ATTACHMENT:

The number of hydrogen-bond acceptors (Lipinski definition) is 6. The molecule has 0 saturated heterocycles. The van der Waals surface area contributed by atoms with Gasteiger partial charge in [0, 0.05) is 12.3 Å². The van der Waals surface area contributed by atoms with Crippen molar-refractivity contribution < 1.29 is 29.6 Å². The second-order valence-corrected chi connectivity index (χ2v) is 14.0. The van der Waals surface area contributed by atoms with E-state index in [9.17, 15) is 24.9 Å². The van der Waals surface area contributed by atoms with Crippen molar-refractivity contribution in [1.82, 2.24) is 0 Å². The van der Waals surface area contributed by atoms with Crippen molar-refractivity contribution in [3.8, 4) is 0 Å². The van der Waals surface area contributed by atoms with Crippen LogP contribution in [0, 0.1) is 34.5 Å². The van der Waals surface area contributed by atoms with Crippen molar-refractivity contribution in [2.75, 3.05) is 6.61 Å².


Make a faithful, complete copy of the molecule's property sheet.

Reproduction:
The number of hydrogen-bond acceptors (Lipinski definition) is 6. The molecule has 0 saturated heterocycles. The van der Waals surface area contributed by atoms with Gasteiger partial charge in [0, 0.05) is 12.3 Å². The van der Waals surface area contributed by atoms with Crippen molar-refractivity contribution < 1.29 is 29.6 Å². The second-order valence-corrected chi connectivity index (χ2v) is 14.0. The van der Waals surface area contributed by atoms with E-state index in [9.17, 15) is 24.9 Å². The van der Waals surface area contributed by atoms with Crippen molar-refractivity contribution in [1.82, 2.24) is 0 Å². The van der Waals surface area contributed by atoms with Crippen molar-refractivity contribution in [3.8, 4) is 0 Å². The van der Waals surface area contributed by atoms with Crippen LogP contribution in [0, 0.1) is 34.5 Å². The van der Waals surface area contributed by atoms with Crippen molar-refractivity contribution in [2.75, 3.05) is 6.61 Å².